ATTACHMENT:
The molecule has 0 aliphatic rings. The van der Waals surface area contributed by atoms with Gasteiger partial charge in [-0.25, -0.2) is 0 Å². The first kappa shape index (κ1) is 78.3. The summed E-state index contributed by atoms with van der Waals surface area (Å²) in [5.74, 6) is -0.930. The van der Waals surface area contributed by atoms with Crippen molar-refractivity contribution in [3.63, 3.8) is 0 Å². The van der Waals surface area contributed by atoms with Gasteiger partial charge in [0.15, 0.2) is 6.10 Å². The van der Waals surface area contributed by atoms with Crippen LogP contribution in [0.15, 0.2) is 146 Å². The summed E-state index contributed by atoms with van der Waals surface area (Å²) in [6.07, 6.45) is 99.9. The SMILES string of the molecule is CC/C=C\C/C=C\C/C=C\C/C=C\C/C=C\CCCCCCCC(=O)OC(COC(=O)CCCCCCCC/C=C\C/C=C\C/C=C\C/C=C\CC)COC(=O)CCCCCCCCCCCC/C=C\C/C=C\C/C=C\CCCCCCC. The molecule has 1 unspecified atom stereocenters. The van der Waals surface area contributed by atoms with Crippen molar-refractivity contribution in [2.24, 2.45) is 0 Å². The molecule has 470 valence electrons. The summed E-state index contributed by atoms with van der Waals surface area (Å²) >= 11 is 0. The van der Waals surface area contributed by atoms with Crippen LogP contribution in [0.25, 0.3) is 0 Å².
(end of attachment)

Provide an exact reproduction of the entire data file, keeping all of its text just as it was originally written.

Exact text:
The molecule has 0 aliphatic rings. The van der Waals surface area contributed by atoms with Gasteiger partial charge in [-0.25, -0.2) is 0 Å². The first kappa shape index (κ1) is 78.3. The summed E-state index contributed by atoms with van der Waals surface area (Å²) in [5.74, 6) is -0.930. The van der Waals surface area contributed by atoms with Crippen molar-refractivity contribution in [3.63, 3.8) is 0 Å². The van der Waals surface area contributed by atoms with Gasteiger partial charge in [0.15, 0.2) is 6.10 Å². The van der Waals surface area contributed by atoms with Crippen LogP contribution in [0.15, 0.2) is 146 Å². The summed E-state index contributed by atoms with van der Waals surface area (Å²) in [6.07, 6.45) is 99.9. The SMILES string of the molecule is CC/C=C\C/C=C\C/C=C\C/C=C\C/C=C\CCCCCCCC(=O)OC(COC(=O)CCCCCCCC/C=C\C/C=C\C/C=C\C/C=C\CC)COC(=O)CCCCCCCCCCCC/C=C\C/C=C\C/C=C\CCCCCCC. The molecule has 1 unspecified atom stereocenters. The van der Waals surface area contributed by atoms with Crippen molar-refractivity contribution in [2.24, 2.45) is 0 Å². The molecule has 470 valence electrons. The summed E-state index contributed by atoms with van der Waals surface area (Å²) >= 11 is 0. The van der Waals surface area contributed by atoms with Crippen LogP contribution in [0.25, 0.3) is 0 Å².